SOURCE: The Scientist

August 28, 2007 14:00 ET

Can YouTube Save the Planet?

Crowdsourcing Video Experiment Aims to Create the Most Compelling Snapshot of Global Environmental Damage

PHILADELPHIA, PA--(Marketwire - August 28, 2007) - Calling all scientists: We want your YouTube videos. The Scientist magazine in partnership with the University of Singapore is calling for submissions of videos documenting global environmental damage.

Despite growing evidence, the public remains largely unaware of the extent of the planet's environmental problems, and government policy makers are still refusing to commit to measures that would help create real change.

The video social networking site YouTube, with over 70 million videos viewed by around 20 million people monthly, was identified by The Scientist to be an effective tool for exposing the extent of environmental damage worldwide. Pooling videos -- proposed in an opinion piece in the September issue of the magazine -- could provide instant evidence of these problems.

The magazine editors and a group of scientists from the National University of Singapore are holding a crowdsourcing experiment to prove this. They are calling on scientists around the globe to post one or more short video clips on a dedicated YouTube environmental damage channel documenting the effects of damage in their local area, such as species and habitat loss, regional effects of climate change, or environmentally unfriendly activities.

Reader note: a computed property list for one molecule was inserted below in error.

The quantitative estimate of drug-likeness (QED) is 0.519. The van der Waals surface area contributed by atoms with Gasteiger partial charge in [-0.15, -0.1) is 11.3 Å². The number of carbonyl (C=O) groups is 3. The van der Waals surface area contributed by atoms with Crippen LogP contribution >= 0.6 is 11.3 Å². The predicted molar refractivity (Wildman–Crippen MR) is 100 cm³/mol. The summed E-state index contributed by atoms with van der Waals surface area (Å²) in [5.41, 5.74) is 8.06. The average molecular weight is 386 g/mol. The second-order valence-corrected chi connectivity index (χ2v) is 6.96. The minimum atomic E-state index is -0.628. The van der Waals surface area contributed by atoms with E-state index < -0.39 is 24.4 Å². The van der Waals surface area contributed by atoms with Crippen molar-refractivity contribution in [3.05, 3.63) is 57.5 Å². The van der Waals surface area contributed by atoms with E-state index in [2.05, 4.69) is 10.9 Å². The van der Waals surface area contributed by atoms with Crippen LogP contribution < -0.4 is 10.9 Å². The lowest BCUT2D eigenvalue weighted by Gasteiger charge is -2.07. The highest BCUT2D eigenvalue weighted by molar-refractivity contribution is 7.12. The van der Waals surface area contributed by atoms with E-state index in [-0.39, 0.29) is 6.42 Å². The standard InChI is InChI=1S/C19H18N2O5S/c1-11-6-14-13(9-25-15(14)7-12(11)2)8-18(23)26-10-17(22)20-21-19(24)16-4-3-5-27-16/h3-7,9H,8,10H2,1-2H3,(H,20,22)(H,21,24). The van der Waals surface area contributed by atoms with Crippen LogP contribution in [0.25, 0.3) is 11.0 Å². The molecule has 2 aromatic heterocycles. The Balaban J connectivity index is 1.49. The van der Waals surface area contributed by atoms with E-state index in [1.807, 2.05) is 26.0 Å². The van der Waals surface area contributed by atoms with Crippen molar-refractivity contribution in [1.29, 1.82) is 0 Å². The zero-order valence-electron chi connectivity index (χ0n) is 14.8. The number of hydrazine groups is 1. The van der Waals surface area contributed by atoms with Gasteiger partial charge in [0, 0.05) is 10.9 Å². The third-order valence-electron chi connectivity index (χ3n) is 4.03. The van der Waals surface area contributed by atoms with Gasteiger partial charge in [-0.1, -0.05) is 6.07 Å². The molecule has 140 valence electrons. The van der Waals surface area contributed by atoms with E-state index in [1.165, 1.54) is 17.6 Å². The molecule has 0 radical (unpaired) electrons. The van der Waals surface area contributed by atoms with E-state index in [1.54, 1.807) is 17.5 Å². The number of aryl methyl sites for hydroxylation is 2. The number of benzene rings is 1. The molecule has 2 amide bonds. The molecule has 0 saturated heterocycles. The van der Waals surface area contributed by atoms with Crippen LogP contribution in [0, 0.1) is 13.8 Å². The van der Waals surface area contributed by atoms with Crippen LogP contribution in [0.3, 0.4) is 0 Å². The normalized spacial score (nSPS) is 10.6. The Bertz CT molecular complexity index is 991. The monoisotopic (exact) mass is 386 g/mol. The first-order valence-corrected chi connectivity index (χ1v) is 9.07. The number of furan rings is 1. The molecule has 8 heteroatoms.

Building up a collection of local videos will help create a compelling snapshot of environmental effects worldwide. "The visual image has always been a catalyst for awareness. The problem with global environmental damage is the effects are often far away from the source, making it easy to avoid the problem," says Richard Gallagher, editor of The Scientist. "The more videos posted, the more the public can learn about the problems at hand, and the more that governments will find it difficult to ignore the need to act any longer."

About The Scientist

The Scientist, the magazine of the life sciences, has informed and entertained life science professionals around the world for the past 20 years. We provide print and online coverage of the latest developments in the life sciences including trends in research, new technology, news, business and careers -- all from the viewpoint of the scientists themselves. The Scientist reaches the leading researchers in academia and industry that are interested in maintaining a broad view of the life sciences by reading insightful articles that are current, concise, accurate and entertaining. For more information about The Scientist, visit www.the-scientist.com.

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